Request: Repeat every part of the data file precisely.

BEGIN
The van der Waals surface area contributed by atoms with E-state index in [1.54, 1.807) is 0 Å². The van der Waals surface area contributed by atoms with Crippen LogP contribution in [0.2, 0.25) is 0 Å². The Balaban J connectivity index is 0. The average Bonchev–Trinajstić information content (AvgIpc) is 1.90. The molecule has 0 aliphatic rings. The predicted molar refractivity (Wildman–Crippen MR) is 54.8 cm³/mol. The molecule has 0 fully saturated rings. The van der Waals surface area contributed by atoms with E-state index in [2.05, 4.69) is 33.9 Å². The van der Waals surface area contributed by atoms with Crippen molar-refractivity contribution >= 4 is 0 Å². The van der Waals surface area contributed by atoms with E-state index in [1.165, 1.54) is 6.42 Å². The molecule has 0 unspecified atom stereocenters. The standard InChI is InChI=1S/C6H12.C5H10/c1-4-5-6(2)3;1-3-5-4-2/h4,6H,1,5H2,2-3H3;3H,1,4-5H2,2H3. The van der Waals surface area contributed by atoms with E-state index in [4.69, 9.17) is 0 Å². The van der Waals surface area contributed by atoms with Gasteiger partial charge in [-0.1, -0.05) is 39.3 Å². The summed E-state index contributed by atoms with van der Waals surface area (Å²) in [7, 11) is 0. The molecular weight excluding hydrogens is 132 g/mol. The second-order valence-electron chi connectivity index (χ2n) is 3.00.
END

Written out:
The van der Waals surface area contributed by atoms with E-state index in [1.54, 1.807) is 0 Å². The van der Waals surface area contributed by atoms with Crippen LogP contribution in [0.2, 0.25) is 0 Å². The Balaban J connectivity index is 0. The average Bonchev–Trinajstić information content (AvgIpc) is 1.90. The molecule has 0 aliphatic rings. The predicted molar refractivity (Wildman–Crippen MR) is 54.8 cm³/mol. The molecule has 0 fully saturated rings. The van der Waals surface area contributed by atoms with E-state index in [2.05, 4.69) is 33.9 Å². The van der Waals surface area contributed by atoms with Crippen molar-refractivity contribution >= 4 is 0 Å². The van der Waals surface area contributed by atoms with E-state index in [1.165, 1.54) is 6.42 Å². The molecule has 0 unspecified atom stereocenters. The standard InChI is InChI=1S/C6H12.C5H10/c1-4-5-6(2)3;1-3-5-4-2/h4,6H,1,5H2,2-3H3;3H,1,4-5H2,2H3. The van der Waals surface area contributed by atoms with E-state index in [4.69, 9.17) is 0 Å². The van der Waals surface area contributed by atoms with Gasteiger partial charge in [-0.1, -0.05) is 39.3 Å². The summed E-state index contributed by atoms with van der Waals surface area (Å²) in [7, 11) is 0. The molecular weight excluding hydrogens is 132 g/mol. The second-order valence-electron chi connectivity index (χ2n) is 3.00.